Nuclear Power in India: Some Facts

  • India has a flourishing and largely indigenous nuclear power program and expects to have 20,000 MWe nuclear capacity on line by 2020 and 63,000 MWe by 2032.  It aims to supply 25% of electricity from nuclear power by 2050.
  • Because India is outside the Nuclear Non-Proliferation Treaty due to its weapons program, it was for 34 years largely excluded from trade in nuclear plant or materials, which has hampered its development of civil nuclear energy until 2009.
  • Due to these trade bans and lack of indigenous uranium, India has uniquely been developing a nuclear fuel cycle to exploit its reserves of thorium.
  • Now, foreign technology and fuel are expected to boost India’s nuclear power plans considerably.  All plants will have high indigenous engineering content.
  • India has a vision of becoming a world leader in nuclear technology due to its expertise in fast reactors and thorium fuel cycle.

Electricity demand in India is increasing rapidly, and the 830 billion kilowatt hours produced in 2008 was triple the 1990 output, though still represented only some 700 kWh per capita for the year. With huge transmission losses, this resulted in only 591 billion kWh consumption. Coal provides 68% of the electricity at present, but reserves are limited. Gas provides 8%, hydro 14%. The per capita electricity consumption figure is expected to double by 2020, with 6.3% annual growth, and reach 5000-6000 kWh by 2050.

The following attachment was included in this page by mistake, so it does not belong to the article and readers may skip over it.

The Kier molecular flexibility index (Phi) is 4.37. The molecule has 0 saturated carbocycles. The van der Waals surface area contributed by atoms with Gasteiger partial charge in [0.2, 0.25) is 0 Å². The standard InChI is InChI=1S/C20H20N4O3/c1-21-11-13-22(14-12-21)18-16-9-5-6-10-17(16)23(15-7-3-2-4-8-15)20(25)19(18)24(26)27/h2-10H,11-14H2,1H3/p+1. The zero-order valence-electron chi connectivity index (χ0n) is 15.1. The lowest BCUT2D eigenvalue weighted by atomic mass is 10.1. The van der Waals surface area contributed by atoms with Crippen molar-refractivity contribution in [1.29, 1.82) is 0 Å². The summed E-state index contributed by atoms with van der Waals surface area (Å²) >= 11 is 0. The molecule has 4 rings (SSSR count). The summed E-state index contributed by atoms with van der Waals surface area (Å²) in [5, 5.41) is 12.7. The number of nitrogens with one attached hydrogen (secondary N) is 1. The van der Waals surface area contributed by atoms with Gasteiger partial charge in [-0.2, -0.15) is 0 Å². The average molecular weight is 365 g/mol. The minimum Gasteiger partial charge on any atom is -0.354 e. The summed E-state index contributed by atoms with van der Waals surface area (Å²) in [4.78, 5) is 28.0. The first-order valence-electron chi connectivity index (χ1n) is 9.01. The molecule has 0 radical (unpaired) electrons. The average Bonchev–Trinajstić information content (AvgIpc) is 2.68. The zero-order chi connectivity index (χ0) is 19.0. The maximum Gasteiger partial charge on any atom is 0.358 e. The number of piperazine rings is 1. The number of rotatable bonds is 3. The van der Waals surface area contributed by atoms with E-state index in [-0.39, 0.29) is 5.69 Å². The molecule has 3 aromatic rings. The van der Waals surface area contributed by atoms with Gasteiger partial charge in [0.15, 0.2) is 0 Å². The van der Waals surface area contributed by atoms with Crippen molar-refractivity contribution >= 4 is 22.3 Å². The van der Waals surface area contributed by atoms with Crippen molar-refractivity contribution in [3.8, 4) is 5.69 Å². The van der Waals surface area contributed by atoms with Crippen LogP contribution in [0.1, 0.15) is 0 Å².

Nuclear power supplied 15.8 billion  kWh (2.5%) of India’s electricity in 2007 from 3.7 GWe (of 110 GWe total) capacity and after a dip in 2008-09 this will increase steadily as imported uranium becomes available and new plants come on line.  In the year to March 2010, 22 billion kWh was forecast, and for the 2010-11 year 24 billion kWh is expected. For 2011-12, 32 billion kWh is now forecast.  Some 300 reactor-years of operation had been achieved by mid 2009. India’s fuel situation, with shortage of fossil fuels, is driving the nuclear investment for electricity, and 25% nuclear contribution is foreseen by 2050, when 1094 GWe of base-load capacity is expected to be required. Almost as much investment in the grid system as in power plants is necessary.

In 2006 almost US$ 9 billion was committed for power projects, including 9.35 GWe of new generating capacity, taking forward projects to 43.6 GWe and US$ 51 billion.  In late 2009 the government said that it was confident that 62 GWe of new capacity would be added in the 11th 5-year plan to March 2012, and best efforts were being made to add 12.5 GWe on top of this, though only 18 GWe had been achieved by the mid point of October 2009, when 152 GWe was on line. The government’s 12th 5-year plan for 2012-17 was targeting the addition of 100 GWe over the period. Three quarters of this would be coal- or lignite-fired, and only 3.4 GWe nuclear, including two imported 1000 MWe units at one site and two indigenous 700 MWe units at another.

A KPMG report in 2007 said that India needed to spend US$ 120-150 billion on power infrastructure over the next five years, including transmission and distribution (T&D). It said that T&D losses were some 30-40%, worth more than $6 billion per year.  A 2010 estimate shows big differences among states, with some very high, and a national average of 27% T&D loss, well above the target 15% set in 2001 when the average figure was 34%.